The amount of time President Donald Trump spends on social media seems to rival that of many Millennials.
What the President of the United States says carries weight, regardless of the platform, and can have serious consequences.
Even many of Trump's supporters have said they think he tweets too much and they wish he would stop.
But, at the end of the day, it often feels like there's nothing that can be done about it.
Well, that just changed.
If you're tired of Trump's tweets, a new nonprofit, Donald Donates, has provided you with an avenue to clap back, bigly.
The nonprofit allows people to donate to the 2020 Democratic presidential nominee and other progressive causes and organizations every single time Trump tweets.
Some of the organizations included are the American Civil Liberties Union (ACLU), Southern Poverty Law Center (SPLC), NextGen Climate, Rape Abuse and Incest National Network (RAINN), Everytown for Gun Safety, International Rescue Committee (IRC), The Trevor Project, Native American Rights Fund, NARAL Pro-Choice America and Town Hall Project, among many others.
You can choose to donate any amount, to any number of causes or organizations -- and it happens automatically.
It also takes just three minutes of your time to sign up.
The idea for Donald Donates, which was founded by Adam Gibbs, David Hyatt and Justin Munn, came together not long after Trump's initial travel ban, back in early February.
Gibbs and Munn recently took some time to speak with Elite Daily about the origins of Donald Donates, how it works and its ultimate goals.
Back in February, Hyatt, a software engineer, told Gibbs he'd come up with a code that allowed him to automatically troll Trump every time he tweeted.
Gibbs, who served as Early Vote Director for Hillary Clinton's campaign in Ohio, put his political thinking cap on, and came to the conclusion they should use this is a way to raise money for causes they believe in.
Donald Donates launched in late April, roughly two months after Gibbs and Hyatt came up with the idea.
The founders were able to get the site up and running so quickly, as Munn explained, because the three of them had been working on a separate web application about hiking they never launched.
Munn is a front-end developer who's designed custom websites and logos for a variety of organizations.
Between the three of them, they all had the skills to make this happen.
"We hit the ground and had a lot of the framework from the previous app we'd been working on to get us up and running," Munn said.
To help organize payment and connect with nonprofits, Donald Donates partnered with Democracy Engine.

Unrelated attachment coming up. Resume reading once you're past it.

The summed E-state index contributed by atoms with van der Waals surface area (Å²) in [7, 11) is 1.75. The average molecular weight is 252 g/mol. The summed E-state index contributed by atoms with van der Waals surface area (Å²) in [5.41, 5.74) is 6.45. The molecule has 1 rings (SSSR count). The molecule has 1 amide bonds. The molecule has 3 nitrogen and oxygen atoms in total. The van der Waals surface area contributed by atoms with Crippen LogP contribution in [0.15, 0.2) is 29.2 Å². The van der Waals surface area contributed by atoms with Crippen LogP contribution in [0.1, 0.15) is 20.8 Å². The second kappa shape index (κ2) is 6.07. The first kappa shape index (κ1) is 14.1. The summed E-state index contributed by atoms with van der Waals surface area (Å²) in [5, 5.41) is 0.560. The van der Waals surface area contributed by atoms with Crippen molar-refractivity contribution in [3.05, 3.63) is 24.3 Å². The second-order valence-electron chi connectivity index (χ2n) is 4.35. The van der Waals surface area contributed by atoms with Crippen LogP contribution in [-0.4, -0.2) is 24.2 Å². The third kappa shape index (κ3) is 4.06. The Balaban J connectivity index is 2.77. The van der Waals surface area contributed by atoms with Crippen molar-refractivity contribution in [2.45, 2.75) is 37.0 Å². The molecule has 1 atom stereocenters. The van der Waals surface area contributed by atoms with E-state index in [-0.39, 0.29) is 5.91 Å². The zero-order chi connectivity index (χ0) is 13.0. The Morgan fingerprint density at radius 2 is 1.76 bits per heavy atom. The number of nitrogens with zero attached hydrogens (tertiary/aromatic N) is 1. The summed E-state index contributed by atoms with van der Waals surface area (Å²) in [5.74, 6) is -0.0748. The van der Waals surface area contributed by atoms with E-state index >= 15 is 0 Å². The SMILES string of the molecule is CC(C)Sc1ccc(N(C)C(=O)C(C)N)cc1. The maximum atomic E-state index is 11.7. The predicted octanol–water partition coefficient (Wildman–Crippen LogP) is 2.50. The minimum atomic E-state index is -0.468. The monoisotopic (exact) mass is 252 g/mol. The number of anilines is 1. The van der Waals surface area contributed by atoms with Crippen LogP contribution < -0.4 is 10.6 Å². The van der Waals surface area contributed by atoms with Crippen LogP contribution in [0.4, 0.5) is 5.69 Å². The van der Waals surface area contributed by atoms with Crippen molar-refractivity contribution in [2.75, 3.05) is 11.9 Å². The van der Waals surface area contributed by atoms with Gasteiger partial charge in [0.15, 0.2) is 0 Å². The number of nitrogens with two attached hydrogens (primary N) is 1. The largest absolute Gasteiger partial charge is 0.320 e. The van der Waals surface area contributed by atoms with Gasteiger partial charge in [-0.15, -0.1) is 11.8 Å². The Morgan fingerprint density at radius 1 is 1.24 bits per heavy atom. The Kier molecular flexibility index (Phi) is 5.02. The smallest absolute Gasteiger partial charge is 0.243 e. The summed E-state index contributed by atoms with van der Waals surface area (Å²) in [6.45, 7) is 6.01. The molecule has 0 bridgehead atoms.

The Donald Donates team has also grown. Lamar Rogers, who also worked on Clinton's campaign, recently hopped on board to help with digital outreach.
So they seem to have their bases covered.
In the few weeks since Donald Donates launched, around 1,000 people signed up, and it's already generating results.
When Trump went on a tweetstorm on Wednesday, May 10, after he fired FBI Director James Comey, it helped Donald Donates raise about $1,000.
"We think there's a lot of potential to build this out in a bigger way and make that $1,000 that happened [Wednesday], maybe six months from now we make that $10,000, or $50,000... If we can get more people and spread the word on this, we think there's potential to raise millions of dollars by the time 2020 rolls around," Gibbs said.
Donald Donates is a way for everyone to get involved, regardless of background.
The founders of Donald Donates have been friends for awhile, but only one of them, Gibbs, had a strong political background.
But that changed for both Munn and Hyatt after Trump got elected. As Munn explained, it was a "catalyst" for them to take action and use their professional skills to advance causes they believed in.
Everyone involved in Donald Donates is doing this in their free time, and they don't profit from it whatsoever.
They're doing this because they feel there's too much at stake to sit idly by in the era at Trump, and they hope to inspire others to join the cause, or the resistance.
As Munn explained, they're trying to "lower the barrier of entry for people to get involved with supporting organizations and causes they're passionate about."
"A little bit can make a big difference over time," Munn said. "Just donating a few cents per tweet over the next four years, when you put that together with a lot of people it can make a big difference."
This is about sending a message to Trump.
Gibbs wants President Trump to know he "doesn't get a free pass" and "you don't get to just shoot from the hip on Twitter and say whatever you want without getting called out."
"We're going to make sure that [Trump] knows [his] actions come at a cost," Gibbs added.